Prof. John McCabe befriended Stan and Babe after meeting them at one of their British-hall performances in the 1950’s, and one of the byproducts was this wonderful book. At the time of its first publication, biographies and histories of movie comedians were scarce, and their filmed work, while broadcast frequently on TV, was at the mercy of programmers who would butcher these comedy classics to get commercials in. Mr. Laurel & Mr. Hardy, along with Robert Youngson’s movie compilations of silent-era comics, helped to renew fervent interest in the duo’s movies and assured them of their rightful place in film history.
I hadn’t looked at this book in a long while, but recently on the podcast “Maltin on Movies,” film historian Leonard Maltin and show-biz gadfly Mark Evanier reminisced about their favorite Laurel & Hardy moments, and they highlighted this book in particular. So I re-read my dog-eared copy of the book for the umpteenth time, and it made me realize that, just as Stan and Ollie’s love for each other shown through in their movies, so McCabe’s affection for the duo shines through in his book.
It must be noted that elements of the book have dated somewhat. Years after its publication, Laurel & Hardy movies that had been regarded as long-lost have turned up over the years, so the book must regarded as of-its-time as far as completeness is concerned.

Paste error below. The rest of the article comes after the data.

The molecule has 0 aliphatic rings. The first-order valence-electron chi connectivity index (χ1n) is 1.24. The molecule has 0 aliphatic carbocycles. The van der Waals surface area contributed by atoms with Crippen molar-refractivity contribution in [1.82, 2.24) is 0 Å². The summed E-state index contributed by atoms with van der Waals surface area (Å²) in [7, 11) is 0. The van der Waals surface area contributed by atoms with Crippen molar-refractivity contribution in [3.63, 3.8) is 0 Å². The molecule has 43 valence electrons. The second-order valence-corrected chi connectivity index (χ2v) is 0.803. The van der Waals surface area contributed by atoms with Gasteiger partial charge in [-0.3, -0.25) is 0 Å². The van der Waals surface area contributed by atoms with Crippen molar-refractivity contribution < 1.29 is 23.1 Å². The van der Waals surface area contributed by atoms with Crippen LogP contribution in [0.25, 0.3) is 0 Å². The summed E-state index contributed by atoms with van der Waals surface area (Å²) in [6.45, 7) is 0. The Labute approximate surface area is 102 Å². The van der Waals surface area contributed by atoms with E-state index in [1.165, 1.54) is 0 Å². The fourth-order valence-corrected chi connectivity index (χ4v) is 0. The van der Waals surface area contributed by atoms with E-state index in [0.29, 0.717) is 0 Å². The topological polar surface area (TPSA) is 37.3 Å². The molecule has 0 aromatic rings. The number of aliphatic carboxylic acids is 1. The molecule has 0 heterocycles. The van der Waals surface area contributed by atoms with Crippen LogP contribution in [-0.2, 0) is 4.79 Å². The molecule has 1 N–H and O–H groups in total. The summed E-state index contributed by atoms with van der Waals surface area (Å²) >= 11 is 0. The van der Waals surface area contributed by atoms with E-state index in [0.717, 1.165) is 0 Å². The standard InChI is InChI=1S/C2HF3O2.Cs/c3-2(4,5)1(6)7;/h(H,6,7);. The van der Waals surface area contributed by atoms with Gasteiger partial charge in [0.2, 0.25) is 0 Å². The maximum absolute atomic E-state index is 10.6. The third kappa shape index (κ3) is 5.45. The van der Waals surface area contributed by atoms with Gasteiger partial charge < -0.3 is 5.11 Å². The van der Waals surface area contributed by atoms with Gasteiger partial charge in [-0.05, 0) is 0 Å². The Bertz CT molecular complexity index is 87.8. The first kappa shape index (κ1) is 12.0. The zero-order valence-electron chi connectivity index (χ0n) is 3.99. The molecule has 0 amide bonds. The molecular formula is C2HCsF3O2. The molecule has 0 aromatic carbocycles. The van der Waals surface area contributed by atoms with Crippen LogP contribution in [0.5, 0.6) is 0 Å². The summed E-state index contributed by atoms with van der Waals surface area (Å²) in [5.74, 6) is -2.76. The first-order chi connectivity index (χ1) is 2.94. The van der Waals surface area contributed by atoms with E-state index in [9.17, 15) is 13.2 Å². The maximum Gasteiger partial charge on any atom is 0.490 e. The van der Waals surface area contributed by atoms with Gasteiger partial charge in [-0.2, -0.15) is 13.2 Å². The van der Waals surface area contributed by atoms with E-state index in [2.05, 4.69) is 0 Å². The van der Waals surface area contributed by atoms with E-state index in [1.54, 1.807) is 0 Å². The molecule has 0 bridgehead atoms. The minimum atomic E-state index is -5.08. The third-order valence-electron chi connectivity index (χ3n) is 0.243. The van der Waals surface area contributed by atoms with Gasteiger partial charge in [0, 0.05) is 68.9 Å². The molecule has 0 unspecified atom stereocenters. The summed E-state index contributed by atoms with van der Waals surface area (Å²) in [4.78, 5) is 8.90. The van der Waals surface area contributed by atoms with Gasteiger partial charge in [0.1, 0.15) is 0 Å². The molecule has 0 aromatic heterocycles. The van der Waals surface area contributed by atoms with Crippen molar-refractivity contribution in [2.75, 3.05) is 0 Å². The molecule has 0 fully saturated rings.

Another dated part of the book is its entries on the movies that Laurel & Hardy made for Twentieth Century-Fox in the confines of the big Studio System. While rightfully depicted as lesser than their work for Hal Roach, McCabe posits that the quality of the films got worse and worse in order to “freeze out” Laurel & Hardy, as though Fox, the studio that hired them in the first place, wanted to use its corporate clout only to put a great comedy team in their place. In fact, some of the later Fox films have their champions (see Scott MacGillivray’s terrific book on this subject); it’s more likely that Fox had not a clue what to do with comedians who wanted to do things their own way.
But these are minor debits in regard to the overall quality of the book. McCabe otherwise documents the duo’s history succinctly and lovingly. One of its most charming parts is Chapter 2, which begins with some correspondence between McCabe and Hardy’s widow Lucille. McCabe did an interview with “Babe” (as Hardy was affectionately known off-screen) in the 1950’s, and McCabe asked Lucille for permission to print it in his book. At first she declined. But after some introspection, she wrote McCabe back and said that McCabe’s printed interview had triggered personal memories of Babe, and she realized she was being selfish not to allow the interview to be printed. This correspondence is followed by the interview itself. Thus, the entirety of Chapter 2 shows how much Hardy’s work with Laurel deeply affected everyone, from fans to his widow.
This lovely book is long out of print but is well worth seeking out. It’s a perfect introduction to Laurel & Hardy for those who are unfamiliar with their work, and a great look back for those who have enjoyed L&H for years.